Reducing Labor Costs Per Part to Compete Globally

April 13, 2020

MetalForming Magazine

Bruce Kuvin
Bruce Kuvin
Editorial Director

Last year’s MFGWatch 2019 Manufacturing Report, issued by MFG.com, revealed—no surprise here—that greater numbers of small to midsized manufacturing companies are turning to automation to solve labor shortages. It also found that nearly half (44 percent) planned to invest in their workforce in the coming months, while one-third planned to shift focus away from workforce development and instead focus more on their technology infrastructures. And, nearly a third planned, at the time of the survey, to focus in both of these areas—workforce development and automation.

Finding the Path to Optimizing Sales/Employee

“Training and automation are the focal points,” says Steve Peplin, CEO of Cleveland OH-based Talan Products, a supplier of high-volume extruded and stamped components and assemblies primarily to the building industry. “It comes down to metrics when you measure your company’s performance,” he says, noting that the company’s sales per employee is $700,000, significantly higher than the industry average.

Talan Products Automation Equipment
This automated cell at Talan Products finish-machines a stamped construction bracket that previously had been manufactured overseas. Talan stamps the brackets to tap, coin and emboss the parts, then moves them to this cell for precision machining.

This automated cell at Talan Products finish-machines a stamped construction bracket that previously had been manufactured overseas. Talan stamps the brackets to tap, coin and emboss the parts, then moves them to this cell for precision machining.

“Training and automation are the focal points,” says Steve Peplin, CEO of Cleveland OH-based Talan Products, a supplier of high-volume extruded and stamped components and assemblies primarily to the building industry. “It comes down to metrics when you measure your company’s performance,” he says, noting that the company’s sales per employee is $700,000, significantly higher than the industry average.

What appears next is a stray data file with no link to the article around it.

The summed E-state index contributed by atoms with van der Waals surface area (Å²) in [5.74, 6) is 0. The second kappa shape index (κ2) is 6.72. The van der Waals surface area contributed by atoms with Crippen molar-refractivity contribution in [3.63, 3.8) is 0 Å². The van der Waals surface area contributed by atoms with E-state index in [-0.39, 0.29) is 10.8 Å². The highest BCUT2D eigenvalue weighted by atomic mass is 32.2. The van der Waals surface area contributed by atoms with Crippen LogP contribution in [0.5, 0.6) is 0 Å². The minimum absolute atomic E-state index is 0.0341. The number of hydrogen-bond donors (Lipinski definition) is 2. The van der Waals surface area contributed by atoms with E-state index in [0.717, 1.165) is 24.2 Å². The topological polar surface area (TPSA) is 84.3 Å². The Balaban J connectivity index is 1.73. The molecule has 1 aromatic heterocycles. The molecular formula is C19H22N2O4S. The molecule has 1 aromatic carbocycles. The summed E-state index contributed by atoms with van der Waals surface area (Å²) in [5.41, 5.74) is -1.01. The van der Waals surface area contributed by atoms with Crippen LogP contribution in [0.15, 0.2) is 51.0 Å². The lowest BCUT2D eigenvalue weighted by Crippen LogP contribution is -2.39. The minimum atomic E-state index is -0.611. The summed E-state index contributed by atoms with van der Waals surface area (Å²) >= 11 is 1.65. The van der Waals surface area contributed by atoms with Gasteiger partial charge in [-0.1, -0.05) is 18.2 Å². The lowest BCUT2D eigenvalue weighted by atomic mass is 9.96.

Talan Products also has focused for a long time on workforce development. Its training dollars invested per employee is three times the industry median, says Peplin, and its training hours per employee are four times the median, according to benchmarking studies conducted by the Precision Metalforming Association (PMA).

“Finding people willing to work second shift, and then training them, has always been a challenge for us.   Our alternatives are to increase “The need for zero PPM and 100-percent verified quality has driven us to automate much of our visual inspection processes to detect or find any type of bad product.”

On the automation front, Peplin describes a current project to perform value-added machining operations on a high-volume stamped extrusion. An inhouse-designed and built turntable setup replaced the work being performed by 12 people, and now turns out thousands of completed parts/hr., up by a factor of 10 compared to the manual process.

“That automated setup,” Peplin says, “performs drilling, tapping, deburring and machining operations, and even packages finished parts, allowing our workers to focus less on repetitious manual labor and more on higher-value operations.”

Peplin views automation as driving his company’s future success, but notes that along with automation comes a responsibility to train people to program and—most importantly—service and maintain the automated equipment. “We don’t even bid on jobs that require a lot of manual work,” he says, “such as hand-fed press work or manual assembly operations. But, with increased use of automation comes a commitment to develop a strong maintenance department. Even best-in-class automation and robotic operations, we feel, will experience a 95-percent operational efficiency, and we certainly don’t count on that. But we strive to get there, and include with every pro-forma for new automated projects the hiring or training of a new automation-maintenance technician.

“Further, the need for highly skilled maintenance techs,” Peplin adds, “is not just for keeping the equipment running. It’s for continuously tweaking the equipment to decrease cycle times. It takes a long time for an automated process to settle into its optimum run rate, and we’re always looking to improve.”